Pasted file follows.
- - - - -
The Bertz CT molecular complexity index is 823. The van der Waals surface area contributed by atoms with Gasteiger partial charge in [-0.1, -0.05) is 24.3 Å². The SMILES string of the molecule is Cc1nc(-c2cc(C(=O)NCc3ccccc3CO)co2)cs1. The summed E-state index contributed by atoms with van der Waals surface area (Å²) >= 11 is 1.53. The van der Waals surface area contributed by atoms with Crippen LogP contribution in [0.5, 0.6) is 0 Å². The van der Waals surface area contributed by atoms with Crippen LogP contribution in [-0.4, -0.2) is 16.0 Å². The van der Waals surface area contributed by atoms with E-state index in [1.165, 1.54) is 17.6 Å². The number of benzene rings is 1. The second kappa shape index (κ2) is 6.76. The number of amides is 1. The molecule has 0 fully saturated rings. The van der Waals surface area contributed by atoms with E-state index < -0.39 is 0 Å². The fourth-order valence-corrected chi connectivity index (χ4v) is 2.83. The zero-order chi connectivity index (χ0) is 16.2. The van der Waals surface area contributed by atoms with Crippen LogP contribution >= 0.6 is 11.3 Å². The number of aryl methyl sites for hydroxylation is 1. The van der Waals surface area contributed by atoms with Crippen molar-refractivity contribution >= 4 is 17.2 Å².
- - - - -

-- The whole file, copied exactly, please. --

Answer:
The Bertz CT molecular complexity index is 823. The van der Waals surface area contributed by atoms with Gasteiger partial charge in [-0.1, -0.05) is 24.3 Å². The SMILES string of the molecule is Cc1nc(-c2cc(C(=O)NCc3ccccc3CO)co2)cs1. The summed E-state index contributed by atoms with van der Waals surface area (Å²) >= 11 is 1.53. The van der Waals surface area contributed by atoms with Crippen LogP contribution in [0.5, 0.6) is 0 Å². The van der Waals surface area contributed by atoms with Crippen LogP contribution in [-0.4, -0.2) is 16.0 Å². The van der Waals surface area contributed by atoms with E-state index in [1.165, 1.54) is 17.6 Å². The number of benzene rings is 1. The second kappa shape index (κ2) is 6.76. The number of amides is 1. The molecule has 0 fully saturated rings. The van der Waals surface area contributed by atoms with E-state index < -0.39 is 0 Å². The fourth-order valence-corrected chi connectivity index (χ4v) is 2.83. The zero-order chi connectivity index (χ0) is 16.2. The van der Waals surface area contributed by atoms with Crippen LogP contribution >= 0.6 is 11.3 Å². The number of aryl methyl sites for hydroxylation is 1. The van der Waals surface area contributed by atoms with Crippen molar-refractivity contribution >= 4 is 17.2 Å².